‘Deep concern’ over EU textbook review
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‘Deep concern’ over EU textbook review

Labour Friends of Israel criticised the report, saying 'three-quarters of the textbooks in this unpublished interim report are not taught in Palestinian schools'

Textbook
(Photo by Valentin Salja on Unsplash)
Textbook (Photo by Valentin Salja on Unsplash)

Lawyers this week poured scorn on an EU-commissioned review of incitement in Palestinian textbooks amid accusations that researchers looked at the wrong books.

Labour Friends of Israel (LFI) and UK Lawyers for Israel (UKLFI ) said the review, conducted by the Georg Eckert Institute, appeared to have considered textbooks used by Arab children in Israel, not those under the Palestinian Authority in the West Bank.

LFI expressed “deep concern”, saying: “Three-quarters of the textbooks in this unpublished interim report are not taught in Palestinian schools.”

The British government promised a review in spring 2018, and the institute had been due to report its findings in September last year, but it is already a year late, with £200,000 having been spent.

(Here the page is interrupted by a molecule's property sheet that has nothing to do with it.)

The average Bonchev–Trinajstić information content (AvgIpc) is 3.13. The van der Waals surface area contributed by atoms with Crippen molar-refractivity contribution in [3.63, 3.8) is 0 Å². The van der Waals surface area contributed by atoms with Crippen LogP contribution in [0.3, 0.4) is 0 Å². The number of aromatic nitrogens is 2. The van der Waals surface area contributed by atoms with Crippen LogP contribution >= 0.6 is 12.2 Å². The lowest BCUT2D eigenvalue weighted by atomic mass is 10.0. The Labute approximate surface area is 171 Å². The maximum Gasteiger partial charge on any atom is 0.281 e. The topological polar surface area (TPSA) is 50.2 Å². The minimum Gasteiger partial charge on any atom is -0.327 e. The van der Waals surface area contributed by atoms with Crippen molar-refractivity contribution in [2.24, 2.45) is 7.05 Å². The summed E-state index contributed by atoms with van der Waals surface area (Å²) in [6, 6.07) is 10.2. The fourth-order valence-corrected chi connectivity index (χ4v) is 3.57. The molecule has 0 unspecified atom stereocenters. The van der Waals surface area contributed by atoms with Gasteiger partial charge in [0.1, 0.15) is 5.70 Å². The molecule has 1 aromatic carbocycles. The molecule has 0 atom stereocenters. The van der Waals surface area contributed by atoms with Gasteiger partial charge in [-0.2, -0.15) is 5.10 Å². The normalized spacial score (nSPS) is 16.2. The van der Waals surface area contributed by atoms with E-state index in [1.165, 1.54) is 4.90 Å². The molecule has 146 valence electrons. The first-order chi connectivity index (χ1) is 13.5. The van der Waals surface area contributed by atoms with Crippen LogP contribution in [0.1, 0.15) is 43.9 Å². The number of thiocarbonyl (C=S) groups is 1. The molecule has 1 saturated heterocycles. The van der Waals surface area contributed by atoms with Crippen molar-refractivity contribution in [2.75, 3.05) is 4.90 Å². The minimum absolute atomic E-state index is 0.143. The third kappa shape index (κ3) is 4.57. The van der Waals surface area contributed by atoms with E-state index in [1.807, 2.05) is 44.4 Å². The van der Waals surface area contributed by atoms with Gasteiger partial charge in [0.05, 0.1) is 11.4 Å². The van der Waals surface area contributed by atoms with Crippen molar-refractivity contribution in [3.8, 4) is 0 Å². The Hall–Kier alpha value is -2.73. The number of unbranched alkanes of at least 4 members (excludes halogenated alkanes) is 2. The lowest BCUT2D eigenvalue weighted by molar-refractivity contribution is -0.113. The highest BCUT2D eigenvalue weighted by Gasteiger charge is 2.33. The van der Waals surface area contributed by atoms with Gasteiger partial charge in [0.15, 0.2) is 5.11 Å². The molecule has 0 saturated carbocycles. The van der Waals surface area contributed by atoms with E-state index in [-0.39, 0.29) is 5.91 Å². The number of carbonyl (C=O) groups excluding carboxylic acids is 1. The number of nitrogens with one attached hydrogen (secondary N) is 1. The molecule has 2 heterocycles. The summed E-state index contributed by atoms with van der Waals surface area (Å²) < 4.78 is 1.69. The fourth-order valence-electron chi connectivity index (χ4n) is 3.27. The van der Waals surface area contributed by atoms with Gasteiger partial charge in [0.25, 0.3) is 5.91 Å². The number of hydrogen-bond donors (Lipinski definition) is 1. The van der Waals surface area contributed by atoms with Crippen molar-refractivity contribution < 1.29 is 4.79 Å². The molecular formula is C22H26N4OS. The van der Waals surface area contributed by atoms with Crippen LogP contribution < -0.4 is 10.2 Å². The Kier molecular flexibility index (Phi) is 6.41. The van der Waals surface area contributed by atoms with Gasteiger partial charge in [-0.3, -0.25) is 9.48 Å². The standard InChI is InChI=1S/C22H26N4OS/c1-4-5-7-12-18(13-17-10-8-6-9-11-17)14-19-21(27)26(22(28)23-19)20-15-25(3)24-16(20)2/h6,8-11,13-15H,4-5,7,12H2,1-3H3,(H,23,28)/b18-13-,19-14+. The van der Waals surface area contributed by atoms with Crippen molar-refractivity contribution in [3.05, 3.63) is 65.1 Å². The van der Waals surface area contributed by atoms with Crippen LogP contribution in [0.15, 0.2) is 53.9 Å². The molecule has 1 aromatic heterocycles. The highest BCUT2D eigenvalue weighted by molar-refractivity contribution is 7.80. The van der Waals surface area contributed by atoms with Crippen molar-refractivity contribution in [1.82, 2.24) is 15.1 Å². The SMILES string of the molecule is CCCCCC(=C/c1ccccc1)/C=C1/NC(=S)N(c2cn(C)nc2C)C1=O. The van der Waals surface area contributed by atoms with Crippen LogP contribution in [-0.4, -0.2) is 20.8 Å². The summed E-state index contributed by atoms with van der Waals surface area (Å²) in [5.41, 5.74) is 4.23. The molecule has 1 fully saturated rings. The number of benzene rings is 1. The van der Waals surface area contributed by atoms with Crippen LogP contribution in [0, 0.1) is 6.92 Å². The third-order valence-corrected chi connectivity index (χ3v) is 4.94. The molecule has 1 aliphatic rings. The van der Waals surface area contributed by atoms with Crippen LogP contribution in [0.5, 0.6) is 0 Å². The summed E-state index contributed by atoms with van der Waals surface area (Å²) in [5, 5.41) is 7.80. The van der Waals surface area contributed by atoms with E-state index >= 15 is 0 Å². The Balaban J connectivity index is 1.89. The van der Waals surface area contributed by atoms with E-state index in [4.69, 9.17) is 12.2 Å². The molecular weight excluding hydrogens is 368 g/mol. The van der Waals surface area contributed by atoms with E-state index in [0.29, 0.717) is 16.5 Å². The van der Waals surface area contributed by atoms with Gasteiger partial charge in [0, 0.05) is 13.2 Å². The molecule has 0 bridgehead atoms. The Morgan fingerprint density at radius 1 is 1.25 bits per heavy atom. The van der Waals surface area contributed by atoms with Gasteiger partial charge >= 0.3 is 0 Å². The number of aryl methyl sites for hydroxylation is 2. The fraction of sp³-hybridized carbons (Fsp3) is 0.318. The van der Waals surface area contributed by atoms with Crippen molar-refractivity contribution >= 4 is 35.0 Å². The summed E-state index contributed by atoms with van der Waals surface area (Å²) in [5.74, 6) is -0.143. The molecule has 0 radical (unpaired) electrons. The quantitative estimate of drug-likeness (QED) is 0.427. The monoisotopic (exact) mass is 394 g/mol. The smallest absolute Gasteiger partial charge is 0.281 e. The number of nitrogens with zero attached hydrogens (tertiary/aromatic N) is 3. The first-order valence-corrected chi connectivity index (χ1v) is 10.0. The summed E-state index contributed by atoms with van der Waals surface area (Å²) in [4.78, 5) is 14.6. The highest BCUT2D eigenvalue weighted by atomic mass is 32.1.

An interim report was obtained by an Israel-based pressure group, the Institute for Monitoring Peace and Cultural Tolerance in School Education (IMPACT-se), which said it “has detailed serious flaws” with the review.

Among the textbooks considered are those used by the Jerusalem Municipality Arabic, which IMPACT-se said had been “mistakenly presented by the researchers as Palestinian Authority (PA) textbooks”.

Marcus Sheff of IMPACT-se said the review had been “a comedy of errors from start to finish,” with “the researchers having reviewed the wrong textbooks”.

LFI chair Steve McCabe MP said: “The British government was first alerted to the problem of incitement to violence in the PA’s new curriculum by LFI nearly three years ago. It first denied the existence of this problem, then pursued a series of delaying tactics. We now find it has spent UK taxpayers’ money on a review which appears deeply flawed and which we may never have the chance to see.”

UKLFI chief executive Jonathan Turner said: “This would be laughable, but it is no laughing matter for the victims
of terrorism.”

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